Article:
I left that meeting feeling amazingly close to this woman in a way that caught me off guard.
Speaking to Rochel Leah that day brought back to me thoughts of my grandmother, also an independent working woman who lived in East Flatbush, Brooklyn, and with whom I spent many weekends during my early childhood. The indelible impression she made on me had so much to do with the food she cooked and baked. To this day I use her recipes for holiday meals with my own children and grandchildren. And I make an effort to pass these on to them since for me, in my secular way, this is our religion—our family tradition. After all, what is more delicious and religious than a tasty, fluffy matzoh ball and some not-too-salty chicken soup?
By now, after a few meetings with Rochel Leah, I was drawn in not only to discussions about food and holidays, but was also interested in her retail business and wondering how she dealt with her customers, most of whom, by the way, were not too happy having me insinuate myself into their shopping experiences—certainly not inviting me into their dressing rooms to critique the gowns with them.
But I could see, even from afar, Rochel Leah’s business acumen, and her way of selecting and then selling just the right garment for each customer. Her manner was gentle yet strong. There was no hard sell here, but her confidence led the way to success.
I returned again. And when I came for our next wedding-gown discussion, Rochel Leah presented me with a mini challah she had baked the night before.
That little loaf tugged at my emotions. Again, I was filled with memories of my grandmother making challahs and giving me little pieces of dough to braid for my own small loaves. How strange, I thought. Could food become the cord that binds people together? Or at least connect two professional women—from completely different religious communities—working hard to be successful in their own right?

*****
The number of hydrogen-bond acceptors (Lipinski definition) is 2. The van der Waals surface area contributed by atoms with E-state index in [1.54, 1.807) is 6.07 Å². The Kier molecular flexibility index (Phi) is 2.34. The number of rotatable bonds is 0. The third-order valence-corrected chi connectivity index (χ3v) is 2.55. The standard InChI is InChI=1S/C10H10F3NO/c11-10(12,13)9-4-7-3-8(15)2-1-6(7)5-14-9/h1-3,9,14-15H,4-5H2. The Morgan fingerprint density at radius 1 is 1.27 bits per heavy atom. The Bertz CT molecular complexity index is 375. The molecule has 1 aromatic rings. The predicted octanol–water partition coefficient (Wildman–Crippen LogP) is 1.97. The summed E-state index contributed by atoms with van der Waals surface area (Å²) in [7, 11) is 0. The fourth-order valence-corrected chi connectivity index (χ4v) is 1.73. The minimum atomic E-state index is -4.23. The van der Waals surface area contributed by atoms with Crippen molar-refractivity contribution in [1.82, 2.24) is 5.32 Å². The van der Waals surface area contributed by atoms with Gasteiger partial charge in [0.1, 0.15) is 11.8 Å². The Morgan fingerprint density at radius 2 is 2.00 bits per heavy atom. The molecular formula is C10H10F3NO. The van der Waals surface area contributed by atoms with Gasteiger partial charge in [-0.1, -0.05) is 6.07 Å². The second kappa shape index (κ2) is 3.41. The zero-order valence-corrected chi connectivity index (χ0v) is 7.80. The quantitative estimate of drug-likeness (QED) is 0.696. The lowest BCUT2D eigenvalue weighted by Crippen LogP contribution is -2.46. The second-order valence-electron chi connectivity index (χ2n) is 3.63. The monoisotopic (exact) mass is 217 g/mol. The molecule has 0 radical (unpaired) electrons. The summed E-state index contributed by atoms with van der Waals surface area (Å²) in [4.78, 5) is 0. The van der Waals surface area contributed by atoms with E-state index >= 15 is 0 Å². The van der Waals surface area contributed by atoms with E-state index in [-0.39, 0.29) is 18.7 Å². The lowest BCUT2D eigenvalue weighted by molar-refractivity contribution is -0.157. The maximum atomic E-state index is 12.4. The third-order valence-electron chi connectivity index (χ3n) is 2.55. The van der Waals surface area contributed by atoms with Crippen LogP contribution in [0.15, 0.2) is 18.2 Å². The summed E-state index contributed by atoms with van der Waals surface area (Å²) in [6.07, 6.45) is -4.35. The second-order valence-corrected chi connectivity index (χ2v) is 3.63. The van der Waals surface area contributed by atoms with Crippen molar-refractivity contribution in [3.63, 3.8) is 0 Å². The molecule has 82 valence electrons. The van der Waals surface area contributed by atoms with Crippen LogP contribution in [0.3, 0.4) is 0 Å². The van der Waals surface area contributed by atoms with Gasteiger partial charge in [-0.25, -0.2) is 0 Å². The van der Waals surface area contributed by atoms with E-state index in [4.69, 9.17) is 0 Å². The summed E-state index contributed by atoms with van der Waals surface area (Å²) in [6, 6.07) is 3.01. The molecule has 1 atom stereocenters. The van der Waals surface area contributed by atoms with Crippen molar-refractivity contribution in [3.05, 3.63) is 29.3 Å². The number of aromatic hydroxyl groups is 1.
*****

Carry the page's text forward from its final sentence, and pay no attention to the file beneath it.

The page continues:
I wondered if it was only food, or do we also share some cultural DNA? Even though in my world a strapless wedding gown is acceptable for some brides, even if not appropriate for others. (My own daughter was married under a chuppah in a strapless gown but wore a long-sleeve jacket over the bustier during the ceremony.)
It was a Thursday, and Rochel Leah said she had already baked bread and cooked food for that week’s Shabbes meal, when she expected dozens of people around her dining table—children and grandchildren, perhaps even some in-laws.
Now I felt not only connected but also a bit envious of her having the warmth and good feelings of multi-generations sitting in what we, decades ago in Brooklyn, called the “dinette,” but which she now calls the dining room (she having moved up to a private home, as opposed to the four-family apartment house my grandparents rented in), enjoying each other and the family meal each week. For Rochel Leah it’s Shabbes; for me it was a childhood of Sunday lunches—and all the discussions and arguments the adults had—in my grandparents’ place.
At that point the connection for me had nothing to do with religious beliefs; we shared a unique heritage that felt stronger than any Torah portion could.
Marianne Rohrlich is a journalist in New York who specializes in home design and wedding style columns, as well as feature stories in those areas. The Personal Shopper column appeared in the Home Section of The New York Times; Registry and Field Notes are in The New York Times, Sunday Styles.